Evolution of Women’s Rights in 1910-1950


In the United States before 1910, the attitude toward women demonstrated negative and discriminative nature. Women were essentially bound to household activities and suffered from stereotypes describing their laziness, incapability, and low intelligence. At the same time, the expectations from society demanded unfaltering politeness, gratuitous complaisance, and focus on lookism. Consequently, it is possible to argue that women’s rights were often ignored and connected to the sole housewife’s responsibility. However, during the period 1910 to 1950, societal and political changes involving female rights were institutionalized and led to the positive development of society striving for equality.

Analysis of the Development of Women’s Rights, Freedoms and Opportunities

The beginning of 1910 accounted for the low societal position of women. Their education prioritized serving others and working for the interest of the male population rather than focusing on the pursuit of personal interests. Women were often occupied with multiple children and their upbringing, sacrificing their dreams to satisfy the needs of their offspring and husbands. As a result, it was possible to observe how the female population was driven to the brink of death from exhaustion, stress, and sickness. The social perception of such events was quite negative as their deaths were compared to personal weakness and inability to indulge in mothership activities (Guild 39). However, U.S. involvement with European affairs in World War I instigated substantial changes in women’s lives.

In April of 1917, a considerable portion of the male population was sent to the front lines leaving numerous vacant occupations in industrial workplaces and farms. By filling these positions, the transformation allowed women to elevate’s positions in U.S. society. Women were able to receive personal income, despite being paid half as much as males. They became the primary workers on the home front; hence the government requested their assistance in aiding the war effort. The government enticed women to participate on Sundays without gas to preserve food, money, and coal, buy war bonds, and plant victory gardens. Over eight million female participants “volunteered for the Red Cross producing surgical dressings, sweaters, socks, and mittens for the soldiers and refugees” (Keene 609). The national workforce by 1920 consisted of women by 23.6% (Keene 648). Women began to make their mark in politics due to their newfound independence.

Women had more economic and social independence during the 1920s. The stay-at-home mother altered her appearance and set new ambitions. They were called flapper girls, defined by shorter hair, shorter clothes, and more free-spirited, fun-loving attitudes. After the war, women felt empowered because they saw how much they could contribute to the community and began comprehending the drawbacks of staying home. They started to challenge the accepted notion of decent females. The new-style feminist was defined as a “good dresser”, a “pal” to men and fully expected to have “marriage, children, and a job, too” in an October 1927 edition of Harpers’ magazine (Bromley 552). At a certain point, married women were perceived as effective housewives, caring mothers, loving wives, and fashionistas at the same time (Keene 648). They began providing opposing images of women achieving their appropriate societal position through college attendance. Women defied traditional gender roles by demonstrating that they have objectives and desire to stay in the job market permanently.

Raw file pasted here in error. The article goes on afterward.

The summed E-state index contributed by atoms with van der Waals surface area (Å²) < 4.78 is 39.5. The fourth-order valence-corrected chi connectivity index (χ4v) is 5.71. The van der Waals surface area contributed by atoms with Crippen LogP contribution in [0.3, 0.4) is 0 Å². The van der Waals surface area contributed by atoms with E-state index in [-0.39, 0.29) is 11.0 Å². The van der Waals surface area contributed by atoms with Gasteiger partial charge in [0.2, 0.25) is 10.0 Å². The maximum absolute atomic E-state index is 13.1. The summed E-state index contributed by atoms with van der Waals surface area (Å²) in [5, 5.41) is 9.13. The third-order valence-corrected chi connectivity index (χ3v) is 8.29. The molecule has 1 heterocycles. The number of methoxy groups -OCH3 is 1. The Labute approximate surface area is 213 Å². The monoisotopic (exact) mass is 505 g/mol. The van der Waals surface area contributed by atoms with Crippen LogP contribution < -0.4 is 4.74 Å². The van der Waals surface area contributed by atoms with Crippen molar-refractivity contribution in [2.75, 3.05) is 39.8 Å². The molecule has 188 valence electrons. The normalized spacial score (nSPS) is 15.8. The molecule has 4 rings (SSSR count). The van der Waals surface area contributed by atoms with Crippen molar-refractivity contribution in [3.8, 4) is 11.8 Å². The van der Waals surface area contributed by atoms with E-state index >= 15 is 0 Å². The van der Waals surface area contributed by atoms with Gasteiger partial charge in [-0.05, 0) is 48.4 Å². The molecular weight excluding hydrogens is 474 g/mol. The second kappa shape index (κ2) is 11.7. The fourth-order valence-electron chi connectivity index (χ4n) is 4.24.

Many prominent female names acquired public acknowledgment for their first achievements. Margaret Sanders led the American Birth Control League in 1921 to enforce contraception (Keene 650). In 1925, Nellie Tayloe Ross became the first woman governor in the United States, and Zara Neal Huston was the first African American woman to enroll at Barnard College (Keene 646). Almost the whole world was equal to the standard of an elegant, beautiful, intelligent, attractive, and household woman from the turbulent twenties to a certain point.

Indeed, some events end and some new activities begin in particular historical periods. The arrival of the Great Depression in 1929 was a difficult time for women in almost all plans. From the Roaring Twenties forward, women maintained their ambition and aspirations, allowing them to sustain themselves. However, during the Great Depression, typical family earnings plummeted, and many people lost all of their assets due to bank failures, forcing families to leave their homes (Keene 663). In general, the period of the Great Depression did not change the roles of men and women but rather reinforced the problems and gaps in inequality that should have been eliminated (Lynd and Lynd 201-202). Men were actively looking for work to maintain their families, or they would be labeled failures. Women’s self-expression was replaced by household chores, such as cooking, washing, cleaning, and fixing several items. Even though men struggled, women at home did not lose their work; rather, their responsibilities were illuminated since they were the ones who had to make ends meet.